[Show abstract][Hide abstract] ABSTRACT: Genetic studies have identified more than 150 autoimmune loci, and next-generation sequencing will identify more. Is it time to make human the model organism for autoimmune research?
[Show abstract][Hide abstract] ABSTRACT: Several susceptibility genetic variants for autoimmune diseases have been identified. A subset of these polymorphisms displays an opposite risk profile in different autoimmune conditions. This observation open interesting questions on the evolutionary forces shaping the frequency of these alleles in human populations.We aimed at testing the hypothesis whereby balancing selection has shaped the frequency of opposite risk alleles.
Since balancing selection signatures are expected to extend over short genomic portions, we focused our analyses on 11 regions carrying putative functional polymorphisms that may represent the disease variants (and the selection targets). No exceptional nucleotide diversity was observed for ZSCAN23, HLA-DMB, VARS2, PTPN22, BAT3, C6orf47, and IL10; summary statistics were consistent with evolutionary neutrality for these gene regions. Conversely, CDSN/PSORS1C1, TRIM10/TRIM40, BTNL2, and TAP2 showed extremely high nucleotide diversity and most tests rejected neutrality, suggesting the action of balancing selection. For TAP2 and BTNL2 these signatures are not secondary to linkage disequilibrium with HLA class II genes. Nonetheless, with the exception of variants in TRIM40 and CDSN, our data suggest that opposite risk SNPs are not selection targets but rather have accumulated as neutral variants.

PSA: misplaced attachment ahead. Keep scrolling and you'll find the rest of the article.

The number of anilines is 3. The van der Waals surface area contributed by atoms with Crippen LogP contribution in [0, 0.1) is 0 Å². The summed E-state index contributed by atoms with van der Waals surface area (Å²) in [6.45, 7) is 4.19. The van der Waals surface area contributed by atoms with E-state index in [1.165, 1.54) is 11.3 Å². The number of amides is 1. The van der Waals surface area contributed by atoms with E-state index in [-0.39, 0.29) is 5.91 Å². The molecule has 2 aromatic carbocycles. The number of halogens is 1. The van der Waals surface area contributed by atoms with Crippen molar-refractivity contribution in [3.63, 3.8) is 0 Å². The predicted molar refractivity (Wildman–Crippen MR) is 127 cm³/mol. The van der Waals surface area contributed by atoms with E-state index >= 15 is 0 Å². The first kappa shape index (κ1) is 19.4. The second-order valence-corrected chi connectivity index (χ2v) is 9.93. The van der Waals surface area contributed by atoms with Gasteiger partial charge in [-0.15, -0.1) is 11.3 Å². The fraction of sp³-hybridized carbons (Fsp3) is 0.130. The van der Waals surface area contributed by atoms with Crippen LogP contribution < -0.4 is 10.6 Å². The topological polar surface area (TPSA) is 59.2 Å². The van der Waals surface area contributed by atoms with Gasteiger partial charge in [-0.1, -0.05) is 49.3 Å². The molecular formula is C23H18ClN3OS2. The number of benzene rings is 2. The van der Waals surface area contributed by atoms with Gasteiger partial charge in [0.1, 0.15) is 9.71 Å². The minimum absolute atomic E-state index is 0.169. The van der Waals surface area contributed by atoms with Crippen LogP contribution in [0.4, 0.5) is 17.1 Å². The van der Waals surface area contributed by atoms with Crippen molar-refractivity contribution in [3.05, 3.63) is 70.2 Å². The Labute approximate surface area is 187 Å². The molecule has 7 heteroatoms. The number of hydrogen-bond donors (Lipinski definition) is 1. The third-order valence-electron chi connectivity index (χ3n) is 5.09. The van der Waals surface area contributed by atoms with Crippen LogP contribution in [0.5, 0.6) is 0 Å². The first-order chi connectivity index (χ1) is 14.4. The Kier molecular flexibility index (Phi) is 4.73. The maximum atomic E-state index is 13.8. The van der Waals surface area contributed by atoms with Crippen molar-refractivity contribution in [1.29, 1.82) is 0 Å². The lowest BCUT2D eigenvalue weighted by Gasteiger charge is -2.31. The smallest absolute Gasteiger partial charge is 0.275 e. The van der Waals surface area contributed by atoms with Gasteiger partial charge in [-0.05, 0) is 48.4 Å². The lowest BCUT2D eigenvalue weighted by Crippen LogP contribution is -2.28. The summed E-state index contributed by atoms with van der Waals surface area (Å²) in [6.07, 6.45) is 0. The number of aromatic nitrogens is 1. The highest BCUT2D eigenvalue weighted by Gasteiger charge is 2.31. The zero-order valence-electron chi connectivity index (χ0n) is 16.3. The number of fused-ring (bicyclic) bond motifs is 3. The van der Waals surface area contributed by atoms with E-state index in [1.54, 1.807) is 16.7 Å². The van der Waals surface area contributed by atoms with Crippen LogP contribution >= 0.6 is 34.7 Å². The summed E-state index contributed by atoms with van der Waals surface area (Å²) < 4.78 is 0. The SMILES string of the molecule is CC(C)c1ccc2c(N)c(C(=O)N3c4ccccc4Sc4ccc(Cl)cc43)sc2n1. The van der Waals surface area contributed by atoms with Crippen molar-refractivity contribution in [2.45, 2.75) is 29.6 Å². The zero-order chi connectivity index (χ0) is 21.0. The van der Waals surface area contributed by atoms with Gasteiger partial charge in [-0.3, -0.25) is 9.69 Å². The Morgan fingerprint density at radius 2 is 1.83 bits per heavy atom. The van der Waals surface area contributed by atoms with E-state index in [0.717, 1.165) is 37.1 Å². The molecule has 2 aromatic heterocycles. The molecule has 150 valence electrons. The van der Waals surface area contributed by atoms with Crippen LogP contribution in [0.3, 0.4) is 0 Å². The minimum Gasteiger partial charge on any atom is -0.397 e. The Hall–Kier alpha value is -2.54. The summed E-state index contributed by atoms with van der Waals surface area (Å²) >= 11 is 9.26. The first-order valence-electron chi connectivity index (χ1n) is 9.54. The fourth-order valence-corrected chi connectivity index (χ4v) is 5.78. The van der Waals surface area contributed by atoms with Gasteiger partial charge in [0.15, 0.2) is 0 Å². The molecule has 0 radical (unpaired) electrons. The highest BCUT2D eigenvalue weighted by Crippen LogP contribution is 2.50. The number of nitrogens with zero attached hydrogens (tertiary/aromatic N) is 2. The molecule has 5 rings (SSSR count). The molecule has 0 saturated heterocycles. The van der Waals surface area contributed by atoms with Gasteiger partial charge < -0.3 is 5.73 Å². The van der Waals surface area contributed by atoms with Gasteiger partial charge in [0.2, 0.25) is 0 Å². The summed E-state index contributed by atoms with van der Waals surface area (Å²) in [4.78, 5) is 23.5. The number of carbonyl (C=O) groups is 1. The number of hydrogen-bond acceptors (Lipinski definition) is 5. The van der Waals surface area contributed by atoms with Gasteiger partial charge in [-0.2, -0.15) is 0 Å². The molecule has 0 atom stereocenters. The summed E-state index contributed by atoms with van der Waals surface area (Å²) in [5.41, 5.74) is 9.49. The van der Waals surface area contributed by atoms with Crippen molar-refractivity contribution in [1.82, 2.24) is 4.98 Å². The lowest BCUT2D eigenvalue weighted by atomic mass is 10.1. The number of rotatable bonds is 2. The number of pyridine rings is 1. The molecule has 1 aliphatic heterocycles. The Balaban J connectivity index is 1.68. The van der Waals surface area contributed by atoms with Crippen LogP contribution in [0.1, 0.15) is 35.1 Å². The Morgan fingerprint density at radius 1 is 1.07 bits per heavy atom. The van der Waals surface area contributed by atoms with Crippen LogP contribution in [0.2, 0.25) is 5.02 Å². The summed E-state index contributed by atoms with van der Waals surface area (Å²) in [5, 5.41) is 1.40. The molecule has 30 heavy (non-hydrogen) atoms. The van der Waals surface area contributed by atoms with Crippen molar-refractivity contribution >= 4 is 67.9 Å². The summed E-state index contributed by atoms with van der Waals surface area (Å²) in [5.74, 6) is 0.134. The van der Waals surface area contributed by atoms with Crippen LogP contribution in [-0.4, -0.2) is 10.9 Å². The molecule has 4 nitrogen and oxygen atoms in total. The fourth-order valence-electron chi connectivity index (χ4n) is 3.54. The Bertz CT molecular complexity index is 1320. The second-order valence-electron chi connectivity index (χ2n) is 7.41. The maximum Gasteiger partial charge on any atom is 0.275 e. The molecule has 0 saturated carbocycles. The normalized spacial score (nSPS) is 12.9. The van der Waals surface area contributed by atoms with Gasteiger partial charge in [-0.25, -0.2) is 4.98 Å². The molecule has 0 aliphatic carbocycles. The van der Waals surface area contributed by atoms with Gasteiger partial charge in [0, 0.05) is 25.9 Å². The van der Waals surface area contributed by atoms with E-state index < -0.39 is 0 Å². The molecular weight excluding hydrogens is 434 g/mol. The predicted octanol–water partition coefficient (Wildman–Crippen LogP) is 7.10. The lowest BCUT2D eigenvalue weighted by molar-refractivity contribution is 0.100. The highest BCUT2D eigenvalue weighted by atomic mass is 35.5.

Data herein indicate that balancing selection is common within the extended MHC region and involves several non-HLA loci. Yet, the evolutionary history of most SNPs with an opposite effect for autoimmune diseases is consistent with evolutionary neutrality. We suggest that variants with an opposite effect on autoimmune diseases should not be considered a distinct class of disease alleles from the evolutionary perspective and, in a few cases, the opposite effect on distinct diseases may derive from complex haplotype structures in regions with high genetic diversity.
[Show abstract][Hide abstract] ABSTRACT: Discoveries from genome-wide association studies have contributed to our knowledge of the genetic etiology of many complex diseases. However, these account for only a small fraction of each disease's heritability. Here, we comment on approaches currently available to uncover more of the genetic 'dark matter,' including an approach introduced recently by Naukkarinen and colleagues. These authors propose a method for distinguishing between gene expression driven by genetic variation and that driven by non-genetic factors. This dichotomy allows investigators to focus statistical tests and further molecular analyses on a smaller set of genes, thereby discovering new genetic variation affecting risk for disease. We need more methods like this one if we are to shed a powerful light on dark matter. By enhancing our understanding of molecular genetic etiology, such methods will help us to understand disease processes better and will advance the promise of personalized medicine.
Genome Medicine 10/2010; 2(10):79. · 4.94 Impact Factor
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